Menengai Crater

Attractions within Nakuru City
Menengai Crater

In Kenya’s Great Rift Valley is the enormous shield volcano Menengai Crater, which has one of the largest calderas in the world. The second largest volcano caldera in Africa, it is also the largest volcano caldera in Kenya.The countryside surrounding its flanks is enriched by rich loam soils created by volcanic activity. The Rift Valley’s bottom is where the crater is located. The conspicuous 12 x 8 km caldera and volcano both created around 8000 years ago. The volcano formed roughly 200,000 years ago. There are multiple post caldera lava flows covering the caldera floor. One of the best-preserved calderas in the world in the Krakatau style is the Menengai volcano. In the massive mass of lava boulders and difficult ridges that makes up Menengai’s caldera, there is relatively little silt.

Menengai Forest

An urban forest known as Menengai Forest can be found near the Kenyan town of Nakuru. In the middle of the forest stands the Menengai Crater. In the 1930s, it was gazetted as a forest. Milimani Estate in the south, Ngachura and Bahati in the east, Solai in the north, and Olo-Rongai in the west are the nearest residential areas to it. The Kenya Broadcasting Corporation and the Nakuru General Kenyan Prison are just two of the government of Kenya facilities that have been divided off from the forest. The Geothermal Development Company is also conducting a geothermal exploration project beneath the Menengai Crater.

Insects, birds, and mammals are all present. Tree hyrax, rock hyrax, olive baboon, black-faced vervet monkey, mountain reedbuck, Kirk’s dik-dik, and slender mongoose are examples of mammals. Verreaux’s eagle (which is only found in Menengai Forest in Nakuru), Abyssinian ground hornbill, lesser spotted eagle, African marsh harrier, Horus swift, turn-tailed ravens, red-winged sterling, and other bird species are among the species of birds. Spiders, mollusks, and butterflies are examples of other animals.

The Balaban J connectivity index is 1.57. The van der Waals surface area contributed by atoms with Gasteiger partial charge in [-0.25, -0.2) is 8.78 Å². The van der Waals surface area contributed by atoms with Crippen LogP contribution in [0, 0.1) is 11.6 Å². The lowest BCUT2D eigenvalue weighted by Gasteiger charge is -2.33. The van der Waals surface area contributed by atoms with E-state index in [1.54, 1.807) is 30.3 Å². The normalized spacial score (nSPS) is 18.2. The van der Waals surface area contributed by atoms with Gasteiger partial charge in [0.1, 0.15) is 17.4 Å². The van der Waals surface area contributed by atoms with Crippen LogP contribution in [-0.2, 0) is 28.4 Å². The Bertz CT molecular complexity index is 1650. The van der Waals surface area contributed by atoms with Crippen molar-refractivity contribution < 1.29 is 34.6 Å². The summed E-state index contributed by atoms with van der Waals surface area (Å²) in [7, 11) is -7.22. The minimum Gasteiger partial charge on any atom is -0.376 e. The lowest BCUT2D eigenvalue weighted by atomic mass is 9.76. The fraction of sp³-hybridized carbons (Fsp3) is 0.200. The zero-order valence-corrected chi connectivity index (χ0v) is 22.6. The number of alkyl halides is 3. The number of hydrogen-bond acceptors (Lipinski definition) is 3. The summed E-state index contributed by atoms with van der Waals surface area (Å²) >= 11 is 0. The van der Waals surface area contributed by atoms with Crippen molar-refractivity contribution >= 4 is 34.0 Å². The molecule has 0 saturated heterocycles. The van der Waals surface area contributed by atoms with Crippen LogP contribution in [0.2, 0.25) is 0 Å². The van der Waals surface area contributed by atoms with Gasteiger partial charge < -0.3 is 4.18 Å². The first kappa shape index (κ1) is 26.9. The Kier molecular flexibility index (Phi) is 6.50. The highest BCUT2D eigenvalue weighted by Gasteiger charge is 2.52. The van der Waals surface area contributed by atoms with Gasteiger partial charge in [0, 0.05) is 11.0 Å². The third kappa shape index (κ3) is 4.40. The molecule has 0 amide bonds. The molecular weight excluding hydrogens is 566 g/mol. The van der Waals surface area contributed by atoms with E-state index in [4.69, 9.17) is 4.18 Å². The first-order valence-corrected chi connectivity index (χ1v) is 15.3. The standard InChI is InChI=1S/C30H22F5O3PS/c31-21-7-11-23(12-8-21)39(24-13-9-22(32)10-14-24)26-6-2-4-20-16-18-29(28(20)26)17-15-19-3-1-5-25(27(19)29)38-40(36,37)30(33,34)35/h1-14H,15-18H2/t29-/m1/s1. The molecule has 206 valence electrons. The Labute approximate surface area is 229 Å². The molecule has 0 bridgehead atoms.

Hyrax Hill

A ancient site called Hyrax Hill can be found in Kenya’s Rift Valley province close to Nakuru. It is a rocky outcrop that is about half a km long and rises to a summit elevation of 1,900 metres above sea level. Louis Leakey made the initial discovery of the site in 1926 while conducting excavations at the neighbouring Nakuru Burial Site. Mary Leakey carried out the first significant excavations between 1937 and 1938. At Hyrax Hill, there are two separate zones of occupation: one from the Pastoral Neolithic and the late Iron Age, and the other from the Sirikwa’s earlier Iron Age.

The hyrax is a small mammal that inhabits rocky places, and Hyrax Hill is named after it. Hyraxes were originally widespread in the rocky holes of Hyrax Hill, but their numbers have decreased recently as a result of the area’s quick urbanisation.

Hyrax Hill was the site of ancient communities that Louis Leakey found in 1926 while excavating the adjacent Nakuru Burial. Because he thought it was a recent habitation and had other sites to work on, he chose not to excavate it at the time. In 1937, Louis Leakey and his wife Mary Leakey visited the region once more. At Hyrax Hill, Mary Leakey started the main excavations. Between 1937 and 1938, she dug up both Site I and Site II, naming each of them.

Dating the sites at the time was challenging because there was no carbon dating technology. Leakey mischaracterized the Iron Age “Sirikwa Holes” as an earlier settlement with “pit-dwellings.” After the National Museums of Kenya acquired Hyrax Hill in 1965, excavations at the site did not resume until Ron Clark and museum personnel completely excavated one of the Sirikwa holes for the museum’s display.